The Neon Demon Is A Nightmare Worth Having

If you were a David Lynch fan in the ’90s, you probably remember being irritated by the critical establishment’s disdain for films like Wild at Heart, Twin Peaks: Fire Walk with Me, and Lost Highway. While all three have come to be regarded as essential Lynch films, their initial reception was far less positive. Filmgoers have always had a knee-jerk intolerance for surrealism, which may explain why so many critics are resisting Nicholas Winding Refn’s The Neon Demon. Partly under the mentorship of Alejandro Jodorowsky (another distinguished cinematic surrealist), Refn has developed a daring disregard for literalism, immersing viewers in an evocative state that is equal parts nightmare and hallucination. Like hallucinogenic drugs, The Neon Demon will only appeal to those willing to leave the safe predictability of everyday life behind. For die-hard horror fans bored by the conventionality of The Conjuring 2, this is a refreshing visit to the opposite end of the horror spectrum, a world of endless possibility where no taboo is off limits.

With 2011’s Drive, Refn found a substantial mainstream following, but rather than continue in that direction, he saw that film’s success as permission to take new risks—and with good reason. Drive’s relatively conventional narrative appeased literalists, but the film’s real triumph was Refn’s newfound confidence as a filmmaker, boldly relaying the inner lives of his characters with heightened cinematic flourishes. With The Neon Demon, he applies that sensibility to roughly every sequence, replacing traditional narrative with an intricate dream logic that makes for an unusually open-ended, thought-provoking experience, one that has many virtues in common with Refn’s breakthrough film.


In other words, you can forget the elaborate suspense narrative you probably imagined while watching the trailer, as The Neon Demon offers narrative-minded viewers little more than a premise. It revolves around Jesse (Elle Fanning), a 16-year-old orphan who has just arrived in Los Angeles to pursue a career in modelling. Hungry for untainted beauty, the fashion world is instantly transfixed by this young woman, inspiring the jealous animosity of her potentially dangerous peers. While the events that follow may be difficult to recap in a post-movie conversation—and the abrupt, flippant conclusion sells the preceding 100 minutes short—those who are open to Refn’s dream-like approach should have no trouble feeling their way through the experience.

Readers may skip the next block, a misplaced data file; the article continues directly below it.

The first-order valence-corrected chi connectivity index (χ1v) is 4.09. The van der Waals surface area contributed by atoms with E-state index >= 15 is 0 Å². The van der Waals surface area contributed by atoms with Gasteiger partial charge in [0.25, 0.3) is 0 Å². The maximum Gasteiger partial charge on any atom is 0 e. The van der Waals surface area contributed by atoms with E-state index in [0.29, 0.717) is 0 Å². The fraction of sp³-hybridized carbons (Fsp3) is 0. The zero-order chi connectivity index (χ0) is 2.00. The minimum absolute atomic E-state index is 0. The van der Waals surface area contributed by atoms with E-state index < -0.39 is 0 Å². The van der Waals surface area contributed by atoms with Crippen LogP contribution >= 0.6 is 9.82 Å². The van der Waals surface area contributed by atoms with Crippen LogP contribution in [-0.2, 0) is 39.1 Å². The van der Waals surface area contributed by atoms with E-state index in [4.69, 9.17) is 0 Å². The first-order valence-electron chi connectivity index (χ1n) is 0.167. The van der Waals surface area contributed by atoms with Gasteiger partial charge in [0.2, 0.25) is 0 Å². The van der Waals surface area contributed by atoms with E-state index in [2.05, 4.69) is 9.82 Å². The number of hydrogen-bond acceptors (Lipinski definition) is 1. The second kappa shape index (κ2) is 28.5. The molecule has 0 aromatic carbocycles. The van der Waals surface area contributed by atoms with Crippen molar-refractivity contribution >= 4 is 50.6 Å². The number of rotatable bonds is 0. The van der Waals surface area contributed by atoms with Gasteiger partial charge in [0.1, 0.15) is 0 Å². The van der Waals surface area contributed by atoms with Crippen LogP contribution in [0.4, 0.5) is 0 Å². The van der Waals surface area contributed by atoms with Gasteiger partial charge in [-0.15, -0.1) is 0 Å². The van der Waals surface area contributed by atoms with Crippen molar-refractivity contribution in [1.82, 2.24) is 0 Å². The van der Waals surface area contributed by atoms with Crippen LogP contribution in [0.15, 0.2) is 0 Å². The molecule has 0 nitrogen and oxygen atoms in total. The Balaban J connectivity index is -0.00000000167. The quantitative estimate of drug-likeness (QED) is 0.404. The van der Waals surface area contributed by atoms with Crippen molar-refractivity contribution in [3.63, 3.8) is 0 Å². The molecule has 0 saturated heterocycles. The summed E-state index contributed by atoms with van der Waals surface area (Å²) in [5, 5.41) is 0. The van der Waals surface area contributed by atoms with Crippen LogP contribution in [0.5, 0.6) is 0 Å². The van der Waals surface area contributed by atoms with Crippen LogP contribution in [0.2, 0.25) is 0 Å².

Fortunately, the film’s slim narrative offers Refn several luxuries, including the opportunity to devote more attention to his characters. While he makes little effort to explain their psychological makeup, their behaviour is consistently intriguing, surprising, even shocking. As the film’s young ingénue, Elle Fanning is a standout, drifting through a wide range of emotional states. As her occasionally friendly rival, Jena Malone goes to some altogether bizarre places, taking another step toward the more prominent career that has unfairly eluded her. The men in the cast are wisely relegated to the margins, but they still make a strong impression. In a glorified cameo—that gives the film some of its most Lynchian moments—Keanu Reeves is uncharacteristically hostile, resulting in at least one massive laugh. Even more memorably, Alessandro Nivola steals most of his scenes as an arrogant fashion designer and Desmond Harrington fuels one of the film’s most unsettling sequences: a surreal photo shoot that’s both dangerous and seductive. In fact, that hybrid describes most of The Neon Demon. (If this was a generic ’90s thriller, its title might be Dangerous Seduction.)


Memorable performances notwithstanding, the real star of The Neon Demon is Cliff Martinez, the virtuoso electronic composer who has scored roughly half of Steven Soderbergh’s films, as well as Refn’s Drive and Only God Forgives. Featured prominently through most of the film’s running time, his score complicates Refn’s rich, fetishistic imagery—including the bloodiest group shower scene since Carrie—and places the viewer in a kind of hypnotic state. The film also features striking work by cinematographer Natasha Braier, production designer Elliott Hostetter, and costume designer Erin Benach, making for an intensely aestheticized experience. This will inevitably fuel charges of style over substance, but for someone with Refn’s command of the medium, style is substance—his images come loaded with emotion, suggestion, and dramatic impact. Though The Neon Demon is ultimately a little messy and unfocussed, that’s a small price to pay for a jolt of cinema this intoxicating and original.